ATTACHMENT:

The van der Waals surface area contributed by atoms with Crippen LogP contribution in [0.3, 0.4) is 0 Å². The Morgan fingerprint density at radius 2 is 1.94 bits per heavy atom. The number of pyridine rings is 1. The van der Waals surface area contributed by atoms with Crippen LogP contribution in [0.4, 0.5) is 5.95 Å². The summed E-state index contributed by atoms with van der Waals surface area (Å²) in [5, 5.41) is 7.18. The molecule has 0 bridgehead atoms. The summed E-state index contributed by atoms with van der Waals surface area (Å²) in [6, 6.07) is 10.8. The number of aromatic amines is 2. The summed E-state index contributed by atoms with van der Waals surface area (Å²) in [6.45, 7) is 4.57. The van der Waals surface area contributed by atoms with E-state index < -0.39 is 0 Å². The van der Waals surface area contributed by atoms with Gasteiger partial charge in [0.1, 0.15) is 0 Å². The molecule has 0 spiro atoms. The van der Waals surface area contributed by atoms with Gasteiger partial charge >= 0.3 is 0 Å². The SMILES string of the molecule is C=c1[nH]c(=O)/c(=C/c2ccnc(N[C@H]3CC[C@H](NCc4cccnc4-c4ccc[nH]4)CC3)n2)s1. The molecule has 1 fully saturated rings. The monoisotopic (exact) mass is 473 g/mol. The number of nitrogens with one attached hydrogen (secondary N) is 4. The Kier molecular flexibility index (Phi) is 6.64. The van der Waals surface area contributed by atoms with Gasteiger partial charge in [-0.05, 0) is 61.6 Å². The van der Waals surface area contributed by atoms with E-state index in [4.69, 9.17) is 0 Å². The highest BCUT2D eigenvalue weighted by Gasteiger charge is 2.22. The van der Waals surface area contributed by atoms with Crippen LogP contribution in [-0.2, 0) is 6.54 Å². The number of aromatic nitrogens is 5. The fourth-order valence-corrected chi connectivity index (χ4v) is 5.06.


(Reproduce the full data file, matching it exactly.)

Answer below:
The van der Waals surface area contributed by atoms with Crippen LogP contribution in [0.3, 0.4) is 0 Å². The Morgan fingerprint density at radius 2 is 1.94 bits per heavy atom. The number of pyridine rings is 1. The van der Waals surface area contributed by atoms with Crippen LogP contribution in [0.4, 0.5) is 5.95 Å². The summed E-state index contributed by atoms with van der Waals surface area (Å²) in [5, 5.41) is 7.18. The molecule has 0 bridgehead atoms. The summed E-state index contributed by atoms with van der Waals surface area (Å²) in [6, 6.07) is 10.8. The number of aromatic amines is 2. The summed E-state index contributed by atoms with van der Waals surface area (Å²) in [6.45, 7) is 4.57. The van der Waals surface area contributed by atoms with E-state index < -0.39 is 0 Å². The van der Waals surface area contributed by atoms with Gasteiger partial charge in [0.1, 0.15) is 0 Å². The molecule has 0 spiro atoms. The van der Waals surface area contributed by atoms with Gasteiger partial charge >= 0.3 is 0 Å². The SMILES string of the molecule is C=c1[nH]c(=O)/c(=C/c2ccnc(N[C@H]3CC[C@H](NCc4cccnc4-c4ccc[nH]4)CC3)n2)s1. The molecule has 1 fully saturated rings. The monoisotopic (exact) mass is 473 g/mol. The number of nitrogens with one attached hydrogen (secondary N) is 4. The Kier molecular flexibility index (Phi) is 6.64. The van der Waals surface area contributed by atoms with Gasteiger partial charge in [-0.05, 0) is 61.6 Å². The van der Waals surface area contributed by atoms with E-state index in [4.69, 9.17) is 0 Å². The highest BCUT2D eigenvalue weighted by Gasteiger charge is 2.22. The van der Waals surface area contributed by atoms with Crippen LogP contribution in [-0.2, 0) is 6.54 Å². The number of aromatic nitrogens is 5. The fourth-order valence-corrected chi connectivity index (χ4v) is 5.06.